Your parents probably taught you some basic life lessons. Look both ways before you cross the street. Cover your mouth when you cough. Don't buy high-yield debt securities when the yield spread between them and Treasuries is too low.
Just as the stock market's price-to-earnings ratio can be a warning sign, so can the yield spread on junk bonds. And right now, that sign is flashing red.
Junk bonds — or high-yield bonds, the Wall Street name for them when the public is listening — get those high yields because they are issued by companies with suspect credit ratings. The high yields you get are the reward for the possibility, however remote, that the issuer will default and you'll have to stand in line with other creditors in bankruptcy court.
Just how much more you get from junk depends on the state of the economy and the nervousness of bond traders. At the peak of the 2008 credit crisis, when traders figured we'd all be reduced to hunting with sharpened sticks, junk yields were 22.3 percentage points above Treasuries. Junk typically trades at about 5.5 percentage points above Treasuries.
But we're not living in normal times. Currently, junk bonds yield 3.75 percentage points more than comparable Treasuries, the lowest spread since September 2014, said John Lonski, chief economist for Moody's Capital Markets Research Group. Tight spreads are not a good omen for the high-yield market. Yield spreads typically rise because junk prices fall. In the 12 months following September 2014, the average high-yield ETF fell 3.9%, including reinvested interest, according to Morningstar.
Why are junk prices so rich? In part, because investors are searching for yield the way Arctic explorers searched for the Northwest Passage, with similar results. The average money market fund yields 0.27%, according to iMoneyNet. The 10-year Treasury note yields 2.46%. At those levels, a 5.17% 12-month yield — currently sported by the largest junk ETF, iShares iBoxx $ High Yield Corporate Bond ETF (HYG) — looks pretty tempting, especially for the nation's growing population of baby-boomer retirees. "As the population ages, more people need income," said Brian Kloss, portfolio manager at Brandywine Global.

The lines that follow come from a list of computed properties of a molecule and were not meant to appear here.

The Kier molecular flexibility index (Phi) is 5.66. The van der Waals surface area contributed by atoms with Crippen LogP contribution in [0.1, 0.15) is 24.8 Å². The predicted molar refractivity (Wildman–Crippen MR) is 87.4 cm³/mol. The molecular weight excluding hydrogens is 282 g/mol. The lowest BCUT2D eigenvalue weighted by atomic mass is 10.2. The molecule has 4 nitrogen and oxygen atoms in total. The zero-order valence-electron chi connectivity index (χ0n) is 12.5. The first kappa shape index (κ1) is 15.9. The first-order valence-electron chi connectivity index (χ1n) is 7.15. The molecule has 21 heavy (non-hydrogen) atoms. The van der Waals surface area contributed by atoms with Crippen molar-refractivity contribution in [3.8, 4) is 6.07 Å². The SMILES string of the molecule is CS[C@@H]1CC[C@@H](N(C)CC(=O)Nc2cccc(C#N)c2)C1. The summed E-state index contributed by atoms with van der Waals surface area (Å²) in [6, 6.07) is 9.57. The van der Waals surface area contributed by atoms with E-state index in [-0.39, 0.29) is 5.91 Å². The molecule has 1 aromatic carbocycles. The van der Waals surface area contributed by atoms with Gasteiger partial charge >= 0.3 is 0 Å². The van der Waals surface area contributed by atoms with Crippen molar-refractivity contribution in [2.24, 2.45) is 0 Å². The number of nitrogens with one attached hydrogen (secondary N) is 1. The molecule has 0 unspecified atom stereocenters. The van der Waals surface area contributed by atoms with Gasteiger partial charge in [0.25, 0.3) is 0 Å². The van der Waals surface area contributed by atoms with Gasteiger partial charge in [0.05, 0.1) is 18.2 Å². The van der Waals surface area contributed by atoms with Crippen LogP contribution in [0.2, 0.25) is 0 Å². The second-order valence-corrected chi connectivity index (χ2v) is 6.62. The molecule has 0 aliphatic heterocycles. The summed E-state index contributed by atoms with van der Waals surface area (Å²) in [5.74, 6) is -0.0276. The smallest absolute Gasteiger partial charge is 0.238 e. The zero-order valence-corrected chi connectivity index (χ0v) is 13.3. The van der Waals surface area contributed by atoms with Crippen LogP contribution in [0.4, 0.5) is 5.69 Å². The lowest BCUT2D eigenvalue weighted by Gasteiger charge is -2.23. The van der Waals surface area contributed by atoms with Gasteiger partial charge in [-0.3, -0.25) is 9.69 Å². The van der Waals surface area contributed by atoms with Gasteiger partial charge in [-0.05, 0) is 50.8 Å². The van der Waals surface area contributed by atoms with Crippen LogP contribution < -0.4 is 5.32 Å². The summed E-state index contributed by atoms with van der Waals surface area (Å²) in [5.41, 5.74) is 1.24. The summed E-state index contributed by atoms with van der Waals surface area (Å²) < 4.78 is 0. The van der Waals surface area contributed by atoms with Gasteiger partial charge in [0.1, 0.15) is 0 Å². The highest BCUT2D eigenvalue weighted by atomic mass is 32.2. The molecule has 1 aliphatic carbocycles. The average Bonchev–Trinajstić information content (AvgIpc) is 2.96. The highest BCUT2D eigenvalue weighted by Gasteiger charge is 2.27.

Furthermore, the junk-bond default rate is expected to fall from 5.8% now to 3.7% by year-end 2017, said Mr. Lonski. Even so, valuations are still rich: High-yield bonds typically pay 4.5 to 4.75 percentage points more than Treasuries when the outlook for defaults is similar, he said.
The stock market's euphoria has also spread to the junk market. The Standard & Poor's 500 stock index has rocketed to a 12% gain since the November 8 election, buoyed by hopes of decreased regulation and lower taxes. Junk bonds have gained as well. "The market is really pulling forward significant growth expectations based on what they think could happen," Mr. Kloss said.
At the same time, stock volatility as measured by the CBOE's VIX index, is remarkably low. Sometimes called the "fear index," the VIX measures implied volatility in the market for Standard & Poor's 500 options. The VIX averaged less than 12 the past two months. The last time it did so was in February 2007. You may recall that 2007 was not a particularly good year for the stock market.
The seemingly fearless VIX makes little sense, given how rapidly the stock market has risen, and how expensive stocks are. "That's the warning — the high yield market is priced to perfection," Mr. Lonski said. A sudden shock could cause both stocks and high-yield bonds to tumble.
And there's always the prospect of higher interest rates, prompted by a Federal Reserve that seems to be itching to hike rates. "To be fair, high yield usually has a shorter duration than investment-grade corporate bonds," Mr. Kloss said. Nevertheless, he has added some floating-rate bonds to his portfolio, and shifted some assets towards areas that might benefit if President Trump's policies come into play.
Nevertheless, it's probably a good idea to be somewhat cautious with investments in high-yield bonds for your clients. High valuations don't necessarily mean a market tumble is imminent, but it doesn't mean you should be overzealous, either. "We're still constructive on credit, but we do believe in the business cycle," Mr. Kloss said.